Tax reform is necessary in the next government, says expert

Tax reform is necessary in the next government, says expert

Colombians voted for an unprecedented change in their political system.

Close to 70% of the voters showed their discontent with the parties that have governed the country for decades and gave victory to the leftist Gustavo Petro (with 40.3% of the votes) and to the representative of the non-traditional right, Rodolfo Hernandez (28.1%).

They will compete for the presidency of Colombia on June 19.

The election took place in the midst of deep polarization due to social discontent derived from inequality and poverty, as well as demands to reduce insecurity in cities, corruption and violence in rural areas where illegal armed groups dedicated to drug trafficking operate.

At BBC Mundo we spoke with Adolfo Meisel, economist, rector of the Universidad del Norte, former co-director of the Board of Directors of Banco de la República and former researcher at the Center for Regional Economic Studies (CEER).

In what way is the economic stability that Colombia has had at stake with the political turn shown by the result of the first electoral round?

No, the economic stability of the country is not at stake. I think there can still be peace. We are in a normal electoral process, I do not see elements of greater risks if one weights them probabilistically.

But many voices have emerged warning about the economic future of Colombia with the results of the first electoral round, arguing that the country’s economic model is at stake…

I do not agree with that, I think that is not true.

Whoever wins, none will have majorities in Congress. From that perspective, both would have to negotiate with the traditional parties, the same ones they attacked during their campaigns…

Whoever wins, there are four years ahead that will not be easy, but it is part of democracy, it is part of the system of checks and balances.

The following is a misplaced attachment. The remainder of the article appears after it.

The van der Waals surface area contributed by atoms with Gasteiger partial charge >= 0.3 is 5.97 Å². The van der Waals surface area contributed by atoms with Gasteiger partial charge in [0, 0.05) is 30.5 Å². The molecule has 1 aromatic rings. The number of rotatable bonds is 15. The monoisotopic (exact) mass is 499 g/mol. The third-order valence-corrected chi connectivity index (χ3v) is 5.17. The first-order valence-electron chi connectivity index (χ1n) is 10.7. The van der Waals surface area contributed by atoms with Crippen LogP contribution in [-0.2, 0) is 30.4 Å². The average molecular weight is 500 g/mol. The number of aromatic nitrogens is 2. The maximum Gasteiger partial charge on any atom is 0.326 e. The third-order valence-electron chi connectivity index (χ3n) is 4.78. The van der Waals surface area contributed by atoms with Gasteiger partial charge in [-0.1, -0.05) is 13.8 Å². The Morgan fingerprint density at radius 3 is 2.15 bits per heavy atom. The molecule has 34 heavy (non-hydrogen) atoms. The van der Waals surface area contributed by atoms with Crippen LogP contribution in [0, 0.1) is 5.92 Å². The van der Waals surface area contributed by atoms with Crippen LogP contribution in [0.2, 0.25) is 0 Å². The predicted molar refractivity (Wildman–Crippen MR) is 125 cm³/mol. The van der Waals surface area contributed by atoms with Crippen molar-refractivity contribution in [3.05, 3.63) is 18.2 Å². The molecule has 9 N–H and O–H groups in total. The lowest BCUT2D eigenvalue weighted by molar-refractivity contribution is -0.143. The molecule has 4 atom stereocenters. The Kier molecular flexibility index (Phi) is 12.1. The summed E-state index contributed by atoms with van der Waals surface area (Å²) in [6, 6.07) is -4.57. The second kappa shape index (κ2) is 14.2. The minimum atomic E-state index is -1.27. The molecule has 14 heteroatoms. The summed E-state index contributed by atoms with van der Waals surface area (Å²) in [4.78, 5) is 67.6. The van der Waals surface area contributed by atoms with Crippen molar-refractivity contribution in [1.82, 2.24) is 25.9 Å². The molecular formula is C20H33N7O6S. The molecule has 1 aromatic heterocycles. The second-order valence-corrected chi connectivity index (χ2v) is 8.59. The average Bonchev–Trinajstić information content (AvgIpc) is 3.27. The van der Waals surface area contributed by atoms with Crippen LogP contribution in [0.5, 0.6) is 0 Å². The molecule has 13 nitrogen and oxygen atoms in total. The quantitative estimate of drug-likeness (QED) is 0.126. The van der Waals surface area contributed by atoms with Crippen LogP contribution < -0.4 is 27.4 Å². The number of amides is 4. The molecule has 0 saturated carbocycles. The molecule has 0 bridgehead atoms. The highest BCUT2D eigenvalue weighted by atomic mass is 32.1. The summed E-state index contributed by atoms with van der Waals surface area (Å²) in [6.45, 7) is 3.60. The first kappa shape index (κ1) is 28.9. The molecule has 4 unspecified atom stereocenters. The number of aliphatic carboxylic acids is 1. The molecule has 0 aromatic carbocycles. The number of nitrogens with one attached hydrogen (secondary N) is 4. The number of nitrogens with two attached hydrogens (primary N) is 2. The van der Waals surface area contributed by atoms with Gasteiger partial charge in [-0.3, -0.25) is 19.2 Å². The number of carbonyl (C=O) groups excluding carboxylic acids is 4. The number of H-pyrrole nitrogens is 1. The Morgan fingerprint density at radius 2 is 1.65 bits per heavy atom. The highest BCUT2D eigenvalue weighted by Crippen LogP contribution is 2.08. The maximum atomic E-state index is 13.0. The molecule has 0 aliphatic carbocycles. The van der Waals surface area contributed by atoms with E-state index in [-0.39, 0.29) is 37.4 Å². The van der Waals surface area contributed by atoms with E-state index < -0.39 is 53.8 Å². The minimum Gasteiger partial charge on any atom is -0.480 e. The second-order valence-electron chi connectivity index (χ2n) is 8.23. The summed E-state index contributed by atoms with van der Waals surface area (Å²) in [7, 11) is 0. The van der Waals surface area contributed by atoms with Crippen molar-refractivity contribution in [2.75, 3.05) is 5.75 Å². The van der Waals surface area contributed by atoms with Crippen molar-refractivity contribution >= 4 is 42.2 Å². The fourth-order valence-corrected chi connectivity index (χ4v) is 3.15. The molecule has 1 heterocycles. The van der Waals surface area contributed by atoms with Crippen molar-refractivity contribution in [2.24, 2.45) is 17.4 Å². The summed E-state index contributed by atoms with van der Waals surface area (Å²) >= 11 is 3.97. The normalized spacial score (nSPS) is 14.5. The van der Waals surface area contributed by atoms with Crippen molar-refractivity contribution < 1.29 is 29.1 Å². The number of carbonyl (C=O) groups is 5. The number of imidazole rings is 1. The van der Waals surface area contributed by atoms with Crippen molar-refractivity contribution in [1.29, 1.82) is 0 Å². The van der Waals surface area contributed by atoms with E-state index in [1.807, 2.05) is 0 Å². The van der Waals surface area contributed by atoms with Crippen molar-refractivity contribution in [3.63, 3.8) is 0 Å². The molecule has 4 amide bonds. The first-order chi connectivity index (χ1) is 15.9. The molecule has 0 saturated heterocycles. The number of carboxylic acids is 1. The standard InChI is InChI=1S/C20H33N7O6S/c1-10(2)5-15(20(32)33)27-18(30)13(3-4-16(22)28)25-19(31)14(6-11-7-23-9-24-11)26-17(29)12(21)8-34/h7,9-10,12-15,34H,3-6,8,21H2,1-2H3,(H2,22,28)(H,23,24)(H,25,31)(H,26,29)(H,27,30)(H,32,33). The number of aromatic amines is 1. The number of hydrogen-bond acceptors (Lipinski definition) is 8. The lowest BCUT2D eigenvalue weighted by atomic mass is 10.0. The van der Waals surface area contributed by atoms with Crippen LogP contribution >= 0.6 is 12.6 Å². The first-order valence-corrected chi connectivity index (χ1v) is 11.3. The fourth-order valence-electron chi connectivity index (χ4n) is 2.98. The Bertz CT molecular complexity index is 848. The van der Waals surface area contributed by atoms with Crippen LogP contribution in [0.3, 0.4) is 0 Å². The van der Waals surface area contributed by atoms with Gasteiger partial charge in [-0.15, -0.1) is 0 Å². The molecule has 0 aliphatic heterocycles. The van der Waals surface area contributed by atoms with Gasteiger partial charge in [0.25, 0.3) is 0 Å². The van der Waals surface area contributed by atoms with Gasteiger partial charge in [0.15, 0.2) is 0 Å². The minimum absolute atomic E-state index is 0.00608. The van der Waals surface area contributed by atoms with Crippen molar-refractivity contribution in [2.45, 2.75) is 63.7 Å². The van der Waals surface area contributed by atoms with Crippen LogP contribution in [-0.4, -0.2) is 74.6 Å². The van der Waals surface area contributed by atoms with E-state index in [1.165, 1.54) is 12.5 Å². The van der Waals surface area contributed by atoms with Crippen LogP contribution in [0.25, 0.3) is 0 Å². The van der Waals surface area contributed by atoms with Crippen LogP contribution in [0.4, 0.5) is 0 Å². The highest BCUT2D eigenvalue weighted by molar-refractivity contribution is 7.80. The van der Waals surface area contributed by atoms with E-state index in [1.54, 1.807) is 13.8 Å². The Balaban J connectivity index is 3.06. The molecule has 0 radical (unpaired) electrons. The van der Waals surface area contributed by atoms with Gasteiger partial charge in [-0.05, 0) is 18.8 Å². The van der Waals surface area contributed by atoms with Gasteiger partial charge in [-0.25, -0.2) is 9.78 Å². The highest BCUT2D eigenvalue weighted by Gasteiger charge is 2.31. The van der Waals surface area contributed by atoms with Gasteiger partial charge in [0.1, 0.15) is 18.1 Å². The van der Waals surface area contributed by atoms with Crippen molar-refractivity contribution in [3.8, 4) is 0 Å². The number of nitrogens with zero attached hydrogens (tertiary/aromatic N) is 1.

In the last two years, the Colombian economy has been hit by the pandemic and then by inflation. What is the current situation of the country’s economy?

What has happened to us is no different from what has happened in other parts of the world. Most of these effects are of external origin.

Given this, there is a positive part for the Colombian economy, along with other emerging economies, which is that we are oil exporters and the increase in price favors us.

Remittances from Colombians have increased and the economy in general has been picking up.

Regarding inflation, we have independence from the Central Bank and it can be seen that they are doing what is needed to control inflation.

And on the domestic front, for example, in terms of macroeconomic stability, what issues are a priority to resolve?

Regarding macroeconomic stability, the issue that needs to be addressed with relative urgency -regardless of the next government- is the issue of the fiscal deficit through a tax reform. And there is room for tax reform.

What kind of tax reform?

There are, for example, many tax exemptions that should be eliminated because they are exemptions that mainly favor people with higher incomes. That is an obvious step to take.

And we must increase the efficiency of public spending through targeting and tackle corruption problems.

And about the economic proposals that are on the table by the two candidates, which do you think is more controversial?

What happens is that some of these economic proposals would have to be grounded to see how they are going to be put into practice. One thing is the proposals that are made in the campaign and another thing is what is actually done in the government.

Have you had contact with the business sector? What are the concerns of businessmen regarding the economic future of the country? What about a potential capital outflow?

These issues are always raised, but if you look at the movements of the dollar, there is nothing to think that this is happening in a massive way. On the exchange front there is relative stability at the moment.